In McGraw-Hill’s earnings release out today, there was this item about advertising in BusinessWeek, its flagship publication: “Advertising pages at BusinessWeek declined 18.8% in the fourth quarter and 12.8% for the year, according to the Publishers Information Bureau. For revenue recognition, there were 50 issues in 2005 compared to 51 in 2004.”
That’s not a good trend. Former BW writer Gary Weiss has a theory as to why it’s happened: “My theory, which I admit is self-serving, is that there hasn’t been nearly enough hard-hitting reporting. Now, anyone who knew me at BW can tell you that I’ve been saying that for quite some time, even when there was a lot of hard-hitting reporting in the magazine.”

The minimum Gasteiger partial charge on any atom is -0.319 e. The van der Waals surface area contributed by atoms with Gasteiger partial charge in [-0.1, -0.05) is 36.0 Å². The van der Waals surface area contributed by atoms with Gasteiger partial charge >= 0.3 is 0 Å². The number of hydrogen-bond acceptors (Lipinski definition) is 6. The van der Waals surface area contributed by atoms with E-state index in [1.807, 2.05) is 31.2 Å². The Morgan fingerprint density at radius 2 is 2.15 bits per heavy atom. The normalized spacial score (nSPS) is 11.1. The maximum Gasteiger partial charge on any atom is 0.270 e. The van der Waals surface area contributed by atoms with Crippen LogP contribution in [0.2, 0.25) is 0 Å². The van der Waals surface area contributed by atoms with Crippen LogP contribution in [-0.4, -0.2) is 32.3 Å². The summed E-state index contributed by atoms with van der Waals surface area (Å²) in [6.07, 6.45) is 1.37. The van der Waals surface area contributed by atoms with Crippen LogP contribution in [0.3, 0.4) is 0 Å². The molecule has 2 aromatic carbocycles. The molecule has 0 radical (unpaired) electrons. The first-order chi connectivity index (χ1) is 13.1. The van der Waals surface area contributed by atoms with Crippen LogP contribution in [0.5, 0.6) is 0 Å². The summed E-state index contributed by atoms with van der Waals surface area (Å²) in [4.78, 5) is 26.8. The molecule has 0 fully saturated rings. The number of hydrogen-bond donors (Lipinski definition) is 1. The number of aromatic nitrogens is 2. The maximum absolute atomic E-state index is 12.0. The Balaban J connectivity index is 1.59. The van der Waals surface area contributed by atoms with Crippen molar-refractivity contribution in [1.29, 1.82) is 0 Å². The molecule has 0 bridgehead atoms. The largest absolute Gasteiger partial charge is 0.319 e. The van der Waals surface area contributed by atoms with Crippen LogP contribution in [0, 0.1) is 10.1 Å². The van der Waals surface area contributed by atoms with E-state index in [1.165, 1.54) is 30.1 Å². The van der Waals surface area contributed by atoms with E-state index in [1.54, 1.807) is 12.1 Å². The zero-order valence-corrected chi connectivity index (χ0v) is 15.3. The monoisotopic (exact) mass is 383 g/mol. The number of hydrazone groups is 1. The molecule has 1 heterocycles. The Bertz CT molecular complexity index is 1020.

Weiss also adds in his blog: “Today, the number of people covering finance is exactly half what it was twenty years ago. The beats have been shifted around a bit. Now there is one person covering Wall Street, one covering banking and finance, one concentrating on investment banking and a senior writer with broader responsibilities. Overseeing them is one editor. Gene [Marcial] is the only survivor from twenty years ago. All good, smart and experienced people. But, still, that’s just half the number that were tasked with covering a less complex and far less journalistically competitive financial beat in 1986.
“When you have fewer people, it greatly affects the ability of the staff to carry out lengthy, investigative projects. And I’d argue that this deficiency shows up in the ad pages. As I said, it’s a vicious circle.”